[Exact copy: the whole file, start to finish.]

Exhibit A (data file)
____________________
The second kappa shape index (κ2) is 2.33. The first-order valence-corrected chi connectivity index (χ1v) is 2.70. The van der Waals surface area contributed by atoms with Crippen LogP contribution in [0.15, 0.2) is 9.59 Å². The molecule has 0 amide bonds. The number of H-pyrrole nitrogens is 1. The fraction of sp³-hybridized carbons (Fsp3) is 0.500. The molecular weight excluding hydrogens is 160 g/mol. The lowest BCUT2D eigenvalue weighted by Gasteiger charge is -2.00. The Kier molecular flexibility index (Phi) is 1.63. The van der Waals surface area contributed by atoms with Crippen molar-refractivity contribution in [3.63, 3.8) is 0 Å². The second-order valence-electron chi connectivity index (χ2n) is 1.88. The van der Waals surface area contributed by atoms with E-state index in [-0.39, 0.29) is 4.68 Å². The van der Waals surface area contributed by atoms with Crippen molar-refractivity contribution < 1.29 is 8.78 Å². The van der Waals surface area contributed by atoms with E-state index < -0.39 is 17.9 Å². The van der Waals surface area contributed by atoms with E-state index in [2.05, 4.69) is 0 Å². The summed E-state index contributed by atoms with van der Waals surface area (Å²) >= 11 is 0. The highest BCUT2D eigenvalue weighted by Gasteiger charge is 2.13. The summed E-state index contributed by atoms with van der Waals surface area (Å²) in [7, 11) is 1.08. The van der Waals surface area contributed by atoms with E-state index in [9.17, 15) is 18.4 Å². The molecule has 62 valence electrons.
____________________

The second kappa shape index (κ2) is 2.33. The first-order valence-corrected chi connectivity index (χ1v) is 2.70. The van der Waals surface area contributed by atoms with Crippen LogP contribution in [0.15, 0.2) is 9.59 Å². The molecule has 0 amide bonds. The number of H-pyrrole nitrogens is 1. The fraction of sp³-hybridized carbons (Fsp3) is 0.500. The molecular weight excluding hydrogens is 160 g/mol. The lowest BCUT2D eigenvalue weighted by Gasteiger charge is -2.00. The Kier molecular flexibility index (Phi) is 1.63. The van der Waals surface area contributed by atoms with Crippen molar-refractivity contribution in [3.63, 3.8) is 0 Å². The second-order valence-electron chi connectivity index (χ2n) is 1.88. The van der Waals surface area contributed by atoms with E-state index in [-0.39, 0.29) is 4.68 Å². The van der Waals surface area contributed by atoms with Crippen molar-refractivity contribution < 1.29 is 8.78 Å². The van der Waals surface area contributed by atoms with E-state index < -0.39 is 17.9 Å². The van der Waals surface area contributed by atoms with E-state index in [2.05, 4.69) is 0 Å². The summed E-state index contributed by atoms with van der Waals surface area (Å²) >= 11 is 0. The highest BCUT2D eigenvalue weighted by Gasteiger charge is 2.13. The summed E-state index contributed by atoms with van der Waals surface area (Å²) in [7, 11) is 1.08. The van der Waals surface area contributed by atoms with E-state index in [9.17, 15) is 18.4 Å². The molecule has 62 valence electrons.